You can back up your data to the cloud if you have a subscription with a cloud vendor. Cloud sync in TrueNAS only works with file system datasets, not zvols.
Make sure you set up and test email alerts (or some other alert mechanism) so your system will ping you if there is an issue. You can tune how frequent the alerts are in the system settings.
Here are some answers to some of the most common TrueNAS-related questions.
These are changes you're allowed to do to a pool after it has been created:
These changes are NOT allowed after a pool has been created:
That last one is very important. If you mess up and add the wrong RAIDZ vdev configuration to a pool, the only way to undo it is to destroy the pool and recreate it.
These are changes you're allowed to do to a vdev after it has been created:
These changes are NOT allowed after a vdev has been created:
These are changes you're allowed to do to a dataset or zvol after it has been created:
zfs renameand might break existing shares)
These changes are NOT allowed after a dataset or zvol has been created:
No, it's not as critical as some users might have you think. If your CPU and motherboard support it, it is recommended though. The "scrub of death" is a myth.
You can either add a vdev (keeping the same layout and disk size in the new vdev) or replace all your drives with larger drives. Try to use spare slots when replacing drives rather than removing active pool drives. You can not currently add a single drive to a RAIDZ vdev to expand.
Only if you're running NFS, iSCSI, or S3. You do not need a SLOG if you're only using SMB and you don't plan to change the sync settings.
No, this is no longer necessary. If the SLOG fails, you won't experience data loss unless the RAM happens to fail or power is lost at basically the same instant. On much older versions of ZFS, a failed SLOG would result in total pool failure. This is no longer the case.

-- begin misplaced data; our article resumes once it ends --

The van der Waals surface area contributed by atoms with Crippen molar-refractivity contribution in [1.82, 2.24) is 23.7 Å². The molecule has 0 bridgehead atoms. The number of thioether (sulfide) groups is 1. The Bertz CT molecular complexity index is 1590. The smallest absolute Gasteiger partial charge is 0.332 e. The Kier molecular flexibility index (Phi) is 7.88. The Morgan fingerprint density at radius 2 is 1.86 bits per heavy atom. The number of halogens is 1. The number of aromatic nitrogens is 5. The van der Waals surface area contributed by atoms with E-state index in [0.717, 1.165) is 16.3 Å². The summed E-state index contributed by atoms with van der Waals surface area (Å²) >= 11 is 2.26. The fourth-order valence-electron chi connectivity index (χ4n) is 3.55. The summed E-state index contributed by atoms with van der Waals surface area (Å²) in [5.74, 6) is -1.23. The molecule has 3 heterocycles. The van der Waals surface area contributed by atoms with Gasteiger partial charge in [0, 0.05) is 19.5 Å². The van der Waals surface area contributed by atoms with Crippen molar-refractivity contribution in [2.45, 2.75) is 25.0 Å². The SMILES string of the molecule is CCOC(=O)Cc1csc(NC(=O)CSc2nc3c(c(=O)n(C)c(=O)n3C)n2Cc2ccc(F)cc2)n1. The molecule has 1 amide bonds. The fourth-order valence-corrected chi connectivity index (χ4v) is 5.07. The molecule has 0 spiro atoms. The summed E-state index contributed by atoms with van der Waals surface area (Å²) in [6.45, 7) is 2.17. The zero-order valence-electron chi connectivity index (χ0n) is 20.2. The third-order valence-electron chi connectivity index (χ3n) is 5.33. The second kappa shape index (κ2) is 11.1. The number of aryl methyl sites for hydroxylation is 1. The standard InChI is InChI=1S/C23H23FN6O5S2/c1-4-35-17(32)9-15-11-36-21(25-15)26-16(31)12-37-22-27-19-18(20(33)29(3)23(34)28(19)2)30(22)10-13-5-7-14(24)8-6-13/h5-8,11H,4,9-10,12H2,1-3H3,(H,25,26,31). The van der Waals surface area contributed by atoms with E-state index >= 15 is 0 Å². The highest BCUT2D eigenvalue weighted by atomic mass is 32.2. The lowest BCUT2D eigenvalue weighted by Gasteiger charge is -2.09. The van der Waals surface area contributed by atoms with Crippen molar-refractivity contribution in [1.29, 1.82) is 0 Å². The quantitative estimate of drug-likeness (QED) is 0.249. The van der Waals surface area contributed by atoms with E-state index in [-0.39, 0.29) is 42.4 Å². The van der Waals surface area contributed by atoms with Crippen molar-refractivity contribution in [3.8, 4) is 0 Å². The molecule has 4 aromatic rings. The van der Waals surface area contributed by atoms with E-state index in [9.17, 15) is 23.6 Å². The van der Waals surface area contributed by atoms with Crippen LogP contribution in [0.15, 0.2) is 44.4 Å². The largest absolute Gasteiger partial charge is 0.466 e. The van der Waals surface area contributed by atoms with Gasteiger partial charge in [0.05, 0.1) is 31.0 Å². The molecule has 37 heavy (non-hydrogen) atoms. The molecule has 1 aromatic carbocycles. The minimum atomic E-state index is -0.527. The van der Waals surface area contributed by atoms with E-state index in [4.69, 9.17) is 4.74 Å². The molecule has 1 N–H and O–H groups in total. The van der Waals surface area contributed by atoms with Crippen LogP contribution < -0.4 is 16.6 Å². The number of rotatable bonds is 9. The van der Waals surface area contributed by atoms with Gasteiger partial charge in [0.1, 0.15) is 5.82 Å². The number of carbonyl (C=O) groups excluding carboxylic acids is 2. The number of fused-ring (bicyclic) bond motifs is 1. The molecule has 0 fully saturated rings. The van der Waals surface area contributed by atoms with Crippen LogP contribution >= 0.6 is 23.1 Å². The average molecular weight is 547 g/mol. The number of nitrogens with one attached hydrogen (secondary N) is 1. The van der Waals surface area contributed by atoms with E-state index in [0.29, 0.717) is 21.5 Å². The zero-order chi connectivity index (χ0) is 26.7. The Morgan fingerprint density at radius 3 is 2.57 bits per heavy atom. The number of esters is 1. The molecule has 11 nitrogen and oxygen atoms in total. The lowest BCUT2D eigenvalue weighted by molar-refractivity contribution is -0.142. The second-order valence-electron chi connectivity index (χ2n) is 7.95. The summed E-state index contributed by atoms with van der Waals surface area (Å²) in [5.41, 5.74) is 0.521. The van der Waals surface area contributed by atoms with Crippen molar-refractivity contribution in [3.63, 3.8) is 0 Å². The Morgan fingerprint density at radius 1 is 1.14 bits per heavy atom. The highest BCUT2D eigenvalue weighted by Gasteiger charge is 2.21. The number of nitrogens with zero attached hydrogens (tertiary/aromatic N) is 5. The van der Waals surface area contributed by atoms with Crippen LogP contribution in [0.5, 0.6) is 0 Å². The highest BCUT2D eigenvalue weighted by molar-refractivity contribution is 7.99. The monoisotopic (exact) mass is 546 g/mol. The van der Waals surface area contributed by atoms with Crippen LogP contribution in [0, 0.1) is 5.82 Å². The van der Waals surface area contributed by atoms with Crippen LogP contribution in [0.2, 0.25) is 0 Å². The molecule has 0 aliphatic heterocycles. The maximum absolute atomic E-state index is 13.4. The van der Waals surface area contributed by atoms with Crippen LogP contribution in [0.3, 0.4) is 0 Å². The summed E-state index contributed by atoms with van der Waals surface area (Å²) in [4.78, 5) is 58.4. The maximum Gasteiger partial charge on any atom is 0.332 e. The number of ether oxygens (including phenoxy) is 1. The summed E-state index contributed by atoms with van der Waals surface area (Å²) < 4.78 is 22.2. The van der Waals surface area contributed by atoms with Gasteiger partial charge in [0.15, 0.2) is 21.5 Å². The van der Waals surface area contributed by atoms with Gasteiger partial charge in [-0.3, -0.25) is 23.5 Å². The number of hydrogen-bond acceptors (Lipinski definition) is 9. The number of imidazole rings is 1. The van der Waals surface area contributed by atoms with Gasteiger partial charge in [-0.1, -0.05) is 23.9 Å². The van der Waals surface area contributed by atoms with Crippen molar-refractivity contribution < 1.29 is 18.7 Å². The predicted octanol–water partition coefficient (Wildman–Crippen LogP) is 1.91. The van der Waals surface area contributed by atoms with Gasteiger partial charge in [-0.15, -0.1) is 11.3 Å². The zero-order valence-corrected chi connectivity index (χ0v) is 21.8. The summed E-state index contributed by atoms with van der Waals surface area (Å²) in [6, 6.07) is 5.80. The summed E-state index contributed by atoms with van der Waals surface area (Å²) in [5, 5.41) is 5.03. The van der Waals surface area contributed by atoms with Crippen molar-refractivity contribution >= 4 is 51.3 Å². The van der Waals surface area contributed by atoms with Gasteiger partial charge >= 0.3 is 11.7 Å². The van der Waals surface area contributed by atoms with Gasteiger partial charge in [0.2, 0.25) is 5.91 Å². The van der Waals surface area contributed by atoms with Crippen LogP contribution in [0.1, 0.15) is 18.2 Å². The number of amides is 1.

Probably not unless you're supporting a large group of users or running a high performance workload with your system. You won't see any benefit to an L2ARC if you're running a small home media NAS.
Worst case, maybe ~15%. If you want to run encryption, get a slightly beefier CPU (make sure it has AES-NI support) to help offset this.
Yes, but it requires manual network configuration on both sides. You'll need to assign IP addresses on the same subnet to both the TrueNAS and to the NIC you're plugging into on your computer. It's much easier to run the TrueNAS through a switch.
No, access to TrueNAS storage over USB and Thunderbolt are not supported.
No, providing storage over direct attach SAS is not supported.
You might be able to get this to work but it hasn't been tested so it's not recommended. Configuration changes and mounts may not persist after a TrueNAS reboot.
If you mix different capacity drives in a single vdev, ZFS will treat all drives as if they were the smallest drive size you use. For example, if you use one 1TB drive and nine 20TB drives, ZFS will treat all ten drives as if they were 1TB each. You can have vdevs that each use different size drives (i.e., one vdev with all 4TB drives and another with all 6TB drives) but this will cause data imbalance as some vdevs will end up getting more I/O than others. For this reason, mixing vdev capacities is discouraged.
No, TrueNAS Enterprise can only run on iXsystems appliances. Contact iX for more information and pricing.